Finally, Elijah declares to Ahab, “It’s time for a showdown!” Gather all the prophets of Baal and let’s have a face off on Baal’s home court—Mt. Carmel. At the mountain, Elijah challenges everyone: "How long will you waver between two opinions? If the LORD is God, follow him; but if Baal is God, follow him." The guilt of the people is revealed in the next sentence: “But the people said nothing” (20-21).
Elijah then lays down the rules of the duel: "You offer a sacrifice to Baal. I’ll offer a sacrifice to YHWH. Whichever God answers by fire, that is the true God."
What happens next at the OK Carmel battle is truly humorous:
450 priests represent Baal. 1 prophet represents God.
The priests of Baal cry out all day long. The prophet of God prays for only a minute or two.
The wailing, ranting, and cutting by the priest supposedly makes it easier for Baal to respond. Elijah makes it harder for YWHW to respond by soaking his altar with water—not once, but three times.
If you thought taunting in the sports world was a recent phenomenon, look at what Elijah says to the Baal priests in the middle of this duel: "Shout louder!" he said. "Surely he is a god! Perhaps he is deep in thought, or busy, or traveling. Maybe he is sleeping and must be awakened" (27).
Most importantly, Baal doesn’t answer. But God does—with emphatic fire!
God is serious about us putting Him first in our life. But when God sees us putting other gods alongside Him or ahead of Him, He finds that funny—as in, “You’ve got to be kidding Me.”
Putting other things ahead of God is “funny” because it’s futile and failing. Like Wily Coyote trying to nab the Road Runner. We can try all we like, but it'll never really work.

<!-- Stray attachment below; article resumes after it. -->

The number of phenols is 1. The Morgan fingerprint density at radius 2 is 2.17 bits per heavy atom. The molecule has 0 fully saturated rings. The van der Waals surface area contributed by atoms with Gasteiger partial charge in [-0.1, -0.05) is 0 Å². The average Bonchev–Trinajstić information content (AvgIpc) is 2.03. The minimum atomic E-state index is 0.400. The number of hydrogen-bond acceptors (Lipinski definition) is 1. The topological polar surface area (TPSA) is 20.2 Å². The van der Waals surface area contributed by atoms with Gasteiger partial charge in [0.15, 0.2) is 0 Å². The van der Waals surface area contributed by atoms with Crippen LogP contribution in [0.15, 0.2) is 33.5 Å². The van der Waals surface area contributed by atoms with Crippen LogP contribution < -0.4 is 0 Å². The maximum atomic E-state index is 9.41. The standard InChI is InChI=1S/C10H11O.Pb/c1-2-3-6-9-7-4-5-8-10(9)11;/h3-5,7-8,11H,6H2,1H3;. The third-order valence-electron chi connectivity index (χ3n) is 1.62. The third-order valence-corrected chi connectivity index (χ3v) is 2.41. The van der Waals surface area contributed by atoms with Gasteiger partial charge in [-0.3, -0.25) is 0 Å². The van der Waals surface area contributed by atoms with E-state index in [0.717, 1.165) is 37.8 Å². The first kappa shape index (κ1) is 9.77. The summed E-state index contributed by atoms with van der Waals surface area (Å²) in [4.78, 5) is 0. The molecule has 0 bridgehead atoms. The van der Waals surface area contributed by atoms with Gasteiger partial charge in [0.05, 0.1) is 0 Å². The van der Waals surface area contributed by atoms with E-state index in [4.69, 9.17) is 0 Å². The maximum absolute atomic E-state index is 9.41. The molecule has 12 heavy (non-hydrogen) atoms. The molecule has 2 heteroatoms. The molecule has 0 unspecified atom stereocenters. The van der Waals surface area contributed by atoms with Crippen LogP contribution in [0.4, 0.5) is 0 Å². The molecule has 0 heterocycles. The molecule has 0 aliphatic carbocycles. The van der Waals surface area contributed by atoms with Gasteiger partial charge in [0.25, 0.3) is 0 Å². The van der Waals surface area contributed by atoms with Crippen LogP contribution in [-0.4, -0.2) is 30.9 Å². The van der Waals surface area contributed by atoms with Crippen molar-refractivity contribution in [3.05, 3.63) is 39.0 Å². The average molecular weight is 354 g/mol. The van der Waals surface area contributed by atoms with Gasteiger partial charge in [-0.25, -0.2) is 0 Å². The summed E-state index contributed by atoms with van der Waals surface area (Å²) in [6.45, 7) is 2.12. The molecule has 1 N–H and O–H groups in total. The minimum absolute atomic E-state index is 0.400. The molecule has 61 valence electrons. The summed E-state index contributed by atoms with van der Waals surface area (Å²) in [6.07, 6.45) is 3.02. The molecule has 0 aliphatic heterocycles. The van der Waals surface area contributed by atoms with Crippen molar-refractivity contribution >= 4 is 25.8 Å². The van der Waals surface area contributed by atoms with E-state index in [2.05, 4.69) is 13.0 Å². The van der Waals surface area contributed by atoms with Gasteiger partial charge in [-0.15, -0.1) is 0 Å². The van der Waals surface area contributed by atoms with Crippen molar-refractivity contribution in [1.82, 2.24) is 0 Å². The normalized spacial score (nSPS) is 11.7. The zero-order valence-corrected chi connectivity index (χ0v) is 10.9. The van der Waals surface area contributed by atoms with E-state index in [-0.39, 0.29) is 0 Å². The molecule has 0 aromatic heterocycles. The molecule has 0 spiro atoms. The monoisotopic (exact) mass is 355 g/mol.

It's a funny story that makes a serious point.
Tuesday, March 28, 2006
This Saturday night, April Fools Day, is the Bob Nelson comedy show at the Little River high school gym. Free tickets are available by request at Congregational Church website.
God works in funny ways. How I became a pastor illustrates the point.
Back in the late 80’s I lived in Athens, Ohio. I was a happy Christian, happy to serve the Lord. I worked as “salt” and “light” in a music store. I taught junior high Sunday School. A friend and me hosted a Christian rock show on a local radio station.
But apparently, God didn’t think that was enough.
One late summer, my church was holding its annual revival, which usually meant just going to extra church services. This particular year’s revival speaker was a man from South Carolina. He had a deep voice and an unmistakable southern accent.
On the revival’s last evening, Tuesday, the preacher stood up and gave the shortest sermon I’ve ever heard: “Tonight, I really don’t have much to say. But I do have two questions for you. Do you love Jesus? If so, will you do what he says?”
That was literally all he said. But that was enough.
If I ever heard the audible voice of THE LORD, it was that night. The message was clear. I was to go to seminary. I went to the front of the church, kneeled at the altar, and cried like a baby.